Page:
Case Study: Company

Pages: 5 (1439 words)  ·  Bibliography Sources: 0  ·  Level: Master's  ·  Topic: Business  ·  Buy This Paper


[. . .] This has not proven consequential to the business, however. With respect to barriers, there were certainly barriers for the company initially. When Google was launched, there were already a number of major successful search engines, for example Yahoo and Altavista among others. Search engine use tends to be habitual, but the industry was at this point quite fragmented. Google was able to deliver noticeably superior results and very quickly eclipsed all other search engines in popularity. This points to a key way to overcome barriers to entry -- technological superiority. With better technology than competitors, Google was able to very quickly make inroads, especially because it was operating in an industry with low switching costs.

Another barrier that has arisen lately is the antitrust issues in the United States. Google's success -- while entirely earned -- has attracted the attention of competition regulators. This attention has led the company to have to defend itself -- and its success -- in particular its dominance in the online advertising industry. Such a defense is essentially a waste of time for the company, but if it had merit Google might have been forced to restructure its business. There are always governmental barriers, and the company now knows that it needs a strategy to overcome these barriers if it wants to grow unimpeded in the future.

Another barrier comes with respect to international expansion. While Google is the most popular search engine in many countries, in China it is a distant second to Baidu. Worse, Google has faced significant persecution from the Chinese government, mostly because Google has demonstrated a low level of enthusiasm for the censorship of results. Since the PRC likes to live in a fictional world of its own making, this is a problem for them, and the result is that Google has faced significant political obstacles doing business in that major market. Overcoming this barrier has proven more difficult. Google has tried numerous tactics, but has continued to run into roadblocks. There is also a perception -- it could be true -- among Chinese users that Baidu delivers better results in Mandarin than Google does Whatever Google's technological advantage might be in other languages, it apparently does not have this advantage in China. This, at least, is a problem the company can address. The political risk is a different matter altogether, but Google is likely to face similar issues in other nations, as many regimes are threatened by having informed populations and wish to control the flow of information.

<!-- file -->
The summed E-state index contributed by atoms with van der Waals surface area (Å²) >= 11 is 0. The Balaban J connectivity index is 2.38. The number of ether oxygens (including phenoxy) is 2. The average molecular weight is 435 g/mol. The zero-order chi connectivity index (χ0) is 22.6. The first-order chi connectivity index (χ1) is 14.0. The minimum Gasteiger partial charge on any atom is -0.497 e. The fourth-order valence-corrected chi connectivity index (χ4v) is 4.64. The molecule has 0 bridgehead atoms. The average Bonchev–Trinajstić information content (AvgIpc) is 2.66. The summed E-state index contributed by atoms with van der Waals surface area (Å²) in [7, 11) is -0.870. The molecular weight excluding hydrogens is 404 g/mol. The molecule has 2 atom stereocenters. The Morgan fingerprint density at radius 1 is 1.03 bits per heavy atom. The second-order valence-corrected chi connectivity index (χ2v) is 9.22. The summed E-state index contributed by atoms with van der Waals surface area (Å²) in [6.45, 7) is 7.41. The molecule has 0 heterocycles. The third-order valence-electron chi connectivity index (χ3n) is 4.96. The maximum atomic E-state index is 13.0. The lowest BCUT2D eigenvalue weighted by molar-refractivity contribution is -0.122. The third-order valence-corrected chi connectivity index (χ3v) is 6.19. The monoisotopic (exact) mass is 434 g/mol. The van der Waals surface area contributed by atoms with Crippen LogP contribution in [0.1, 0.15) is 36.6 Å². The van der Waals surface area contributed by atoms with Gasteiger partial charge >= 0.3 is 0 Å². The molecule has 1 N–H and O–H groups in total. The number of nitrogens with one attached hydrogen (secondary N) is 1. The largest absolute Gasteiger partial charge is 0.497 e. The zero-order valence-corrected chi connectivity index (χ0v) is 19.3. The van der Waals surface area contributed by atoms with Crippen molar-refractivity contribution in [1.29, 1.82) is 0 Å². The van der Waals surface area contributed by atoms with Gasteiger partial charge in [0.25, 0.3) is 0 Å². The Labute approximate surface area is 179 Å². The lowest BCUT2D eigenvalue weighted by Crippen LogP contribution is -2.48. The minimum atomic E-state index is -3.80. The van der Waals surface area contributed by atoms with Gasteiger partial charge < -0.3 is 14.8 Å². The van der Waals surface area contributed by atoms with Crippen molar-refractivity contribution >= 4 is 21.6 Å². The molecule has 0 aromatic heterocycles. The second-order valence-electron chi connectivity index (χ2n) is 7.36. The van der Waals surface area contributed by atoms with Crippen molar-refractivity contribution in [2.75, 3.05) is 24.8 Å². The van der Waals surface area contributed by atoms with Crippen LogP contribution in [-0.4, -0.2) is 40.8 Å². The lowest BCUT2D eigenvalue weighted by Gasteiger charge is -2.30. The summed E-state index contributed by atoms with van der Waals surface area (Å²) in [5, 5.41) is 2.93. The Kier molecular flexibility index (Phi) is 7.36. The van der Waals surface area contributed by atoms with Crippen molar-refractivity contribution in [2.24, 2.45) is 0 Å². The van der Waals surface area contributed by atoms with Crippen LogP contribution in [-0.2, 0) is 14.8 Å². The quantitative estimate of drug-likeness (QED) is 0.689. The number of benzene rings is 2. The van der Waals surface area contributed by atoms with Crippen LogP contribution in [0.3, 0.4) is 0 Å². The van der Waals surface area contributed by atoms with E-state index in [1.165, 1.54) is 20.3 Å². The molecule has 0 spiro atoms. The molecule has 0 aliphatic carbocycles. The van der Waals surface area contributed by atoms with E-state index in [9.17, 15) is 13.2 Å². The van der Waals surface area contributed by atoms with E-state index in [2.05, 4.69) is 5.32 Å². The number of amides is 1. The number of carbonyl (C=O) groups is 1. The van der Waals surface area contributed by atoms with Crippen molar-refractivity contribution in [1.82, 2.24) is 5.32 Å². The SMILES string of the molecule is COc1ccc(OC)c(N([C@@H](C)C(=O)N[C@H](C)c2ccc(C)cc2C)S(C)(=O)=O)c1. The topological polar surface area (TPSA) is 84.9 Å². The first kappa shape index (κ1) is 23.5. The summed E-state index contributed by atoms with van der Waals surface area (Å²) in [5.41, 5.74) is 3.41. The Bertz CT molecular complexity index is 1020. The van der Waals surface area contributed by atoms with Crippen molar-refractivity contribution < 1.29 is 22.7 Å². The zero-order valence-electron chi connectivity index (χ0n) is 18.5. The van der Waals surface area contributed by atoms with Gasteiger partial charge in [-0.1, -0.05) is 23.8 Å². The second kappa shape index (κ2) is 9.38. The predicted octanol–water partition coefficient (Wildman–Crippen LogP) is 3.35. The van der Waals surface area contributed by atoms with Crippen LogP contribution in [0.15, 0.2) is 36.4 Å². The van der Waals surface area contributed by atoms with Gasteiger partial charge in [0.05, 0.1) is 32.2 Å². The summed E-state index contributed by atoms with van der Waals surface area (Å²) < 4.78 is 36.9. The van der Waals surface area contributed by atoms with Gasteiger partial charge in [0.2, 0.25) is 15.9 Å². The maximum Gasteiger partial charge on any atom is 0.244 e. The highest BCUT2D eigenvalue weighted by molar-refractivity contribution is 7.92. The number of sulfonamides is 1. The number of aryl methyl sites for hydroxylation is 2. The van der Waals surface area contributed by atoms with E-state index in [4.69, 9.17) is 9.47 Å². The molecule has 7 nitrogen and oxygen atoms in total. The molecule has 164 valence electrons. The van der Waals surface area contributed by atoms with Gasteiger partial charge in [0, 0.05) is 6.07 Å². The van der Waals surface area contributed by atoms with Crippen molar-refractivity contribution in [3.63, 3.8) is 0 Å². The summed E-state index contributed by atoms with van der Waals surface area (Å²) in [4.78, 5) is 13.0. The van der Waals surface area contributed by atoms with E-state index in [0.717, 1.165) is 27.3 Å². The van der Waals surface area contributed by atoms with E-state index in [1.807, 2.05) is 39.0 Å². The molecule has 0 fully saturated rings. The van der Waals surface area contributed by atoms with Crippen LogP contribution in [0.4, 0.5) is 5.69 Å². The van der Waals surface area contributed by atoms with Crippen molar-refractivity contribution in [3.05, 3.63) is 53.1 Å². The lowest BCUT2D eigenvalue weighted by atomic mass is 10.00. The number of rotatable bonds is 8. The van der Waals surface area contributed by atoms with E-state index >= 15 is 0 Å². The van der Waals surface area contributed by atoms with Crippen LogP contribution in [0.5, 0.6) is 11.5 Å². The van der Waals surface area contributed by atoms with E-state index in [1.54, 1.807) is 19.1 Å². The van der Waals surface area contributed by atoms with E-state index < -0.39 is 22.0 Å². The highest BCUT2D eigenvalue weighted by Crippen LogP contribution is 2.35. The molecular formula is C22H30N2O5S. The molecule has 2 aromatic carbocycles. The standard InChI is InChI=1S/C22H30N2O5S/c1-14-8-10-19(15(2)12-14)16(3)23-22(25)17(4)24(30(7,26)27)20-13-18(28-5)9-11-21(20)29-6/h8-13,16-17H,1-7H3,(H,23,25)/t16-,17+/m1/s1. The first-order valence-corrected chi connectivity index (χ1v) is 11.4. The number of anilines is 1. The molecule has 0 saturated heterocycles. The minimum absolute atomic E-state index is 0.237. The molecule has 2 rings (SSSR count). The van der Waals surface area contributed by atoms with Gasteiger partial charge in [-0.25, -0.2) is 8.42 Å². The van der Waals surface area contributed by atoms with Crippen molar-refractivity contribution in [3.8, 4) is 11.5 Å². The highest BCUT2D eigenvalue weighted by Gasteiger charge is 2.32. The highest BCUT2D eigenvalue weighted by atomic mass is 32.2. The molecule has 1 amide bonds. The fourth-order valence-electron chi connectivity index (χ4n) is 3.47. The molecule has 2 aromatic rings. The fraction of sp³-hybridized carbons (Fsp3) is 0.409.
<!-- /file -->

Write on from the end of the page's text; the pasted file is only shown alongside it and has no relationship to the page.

There are two main takeaways from analyzing Google's success. The first is that in order to succeed you have to better than other people at something. For Google this is online search, which drive the advertising industry. The company has only been able to succeed because it was able to outcompete other companies for the Internet audience. Whatever your strategy might be, you need to be the one who does it best. In a globalized world, if somebody else is better, they will enter your market and win. Google has done that in most countries around the world, but not all. Absolute competitive advantage is the best way to make money, so there is little point in being an also ran. Google has a premium offering, but the lesson applies at the other end as well -- if you are going to be cheap junk, be the cheapest junk you can, because that is what your customers are going to want.

The other takeaway from Google's success is actually to monetize it. When you do something well, you need to make money from it. Google does not make money from Android, nor from Chrome. At best, these pieces of software will drive more traffic to Google's search engines, and thus to advertisers. However, what has made Google so profitable and so successful is that it figured out very quickly how to make money from its search engine, and has tailored a lot of its strategy on building those revenue streams and adding value for its clients. If Google could leverage its share of the mobile operating system or browser space to profit from those products, it would be significantly more… [END OF PREVIEW]

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Cite This Case Study:

APA Format

Company.  (2013, May 1).  Retrieved May 26, 2019, from

MLA Format

"Company."  1 May 2013.  Web.  26 May 2019. <>.

Chicago Format

"Company."  May 1, 2013.  Accessed May 26, 2019.